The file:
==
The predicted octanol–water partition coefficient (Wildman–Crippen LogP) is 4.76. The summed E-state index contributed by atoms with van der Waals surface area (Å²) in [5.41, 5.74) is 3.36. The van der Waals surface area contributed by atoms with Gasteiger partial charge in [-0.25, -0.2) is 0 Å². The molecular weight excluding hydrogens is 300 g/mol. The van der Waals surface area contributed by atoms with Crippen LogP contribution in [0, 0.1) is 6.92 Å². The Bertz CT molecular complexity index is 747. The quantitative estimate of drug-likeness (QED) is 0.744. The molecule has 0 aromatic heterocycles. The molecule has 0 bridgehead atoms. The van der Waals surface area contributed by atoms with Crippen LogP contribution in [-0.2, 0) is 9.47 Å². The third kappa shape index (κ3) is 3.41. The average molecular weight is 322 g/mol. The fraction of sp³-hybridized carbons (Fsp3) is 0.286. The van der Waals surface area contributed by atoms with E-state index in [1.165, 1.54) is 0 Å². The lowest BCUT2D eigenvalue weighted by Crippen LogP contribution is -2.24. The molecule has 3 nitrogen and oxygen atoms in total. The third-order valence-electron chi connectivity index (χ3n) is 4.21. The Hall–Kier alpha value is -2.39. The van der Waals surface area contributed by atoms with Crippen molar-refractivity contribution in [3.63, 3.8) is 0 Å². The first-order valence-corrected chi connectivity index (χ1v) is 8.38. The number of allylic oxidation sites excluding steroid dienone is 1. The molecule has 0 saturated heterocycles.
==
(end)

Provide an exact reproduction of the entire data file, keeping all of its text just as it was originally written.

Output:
The predicted octanol–water partition coefficient (Wildman–Crippen LogP) is 4.76. The summed E-state index contributed by atoms with van der Waals surface area (Å²) in [5.41, 5.74) is 3.36. The van der Waals surface area contributed by atoms with Gasteiger partial charge in [-0.25, -0.2) is 0 Å². The molecular weight excluding hydrogens is 300 g/mol. The van der Waals surface area contributed by atoms with Crippen LogP contribution in [0, 0.1) is 6.92 Å². The Bertz CT molecular complexity index is 747. The quantitative estimate of drug-likeness (QED) is 0.744. The molecule has 0 aromatic heterocycles. The molecule has 0 bridgehead atoms. The van der Waals surface area contributed by atoms with Crippen LogP contribution in [-0.2, 0) is 9.47 Å². The third kappa shape index (κ3) is 3.41. The average molecular weight is 322 g/mol. The fraction of sp³-hybridized carbons (Fsp3) is 0.286. The van der Waals surface area contributed by atoms with E-state index in [1.165, 1.54) is 0 Å². The lowest BCUT2D eigenvalue weighted by Crippen LogP contribution is -2.24. The molecule has 3 nitrogen and oxygen atoms in total. The third-order valence-electron chi connectivity index (χ3n) is 4.21. The Hall–Kier alpha value is -2.39. The van der Waals surface area contributed by atoms with Crippen molar-refractivity contribution in [3.63, 3.8) is 0 Å². The first-order valence-corrected chi connectivity index (χ1v) is 8.38. The number of allylic oxidation sites excluding steroid dienone is 1. The molecule has 0 saturated heterocycles.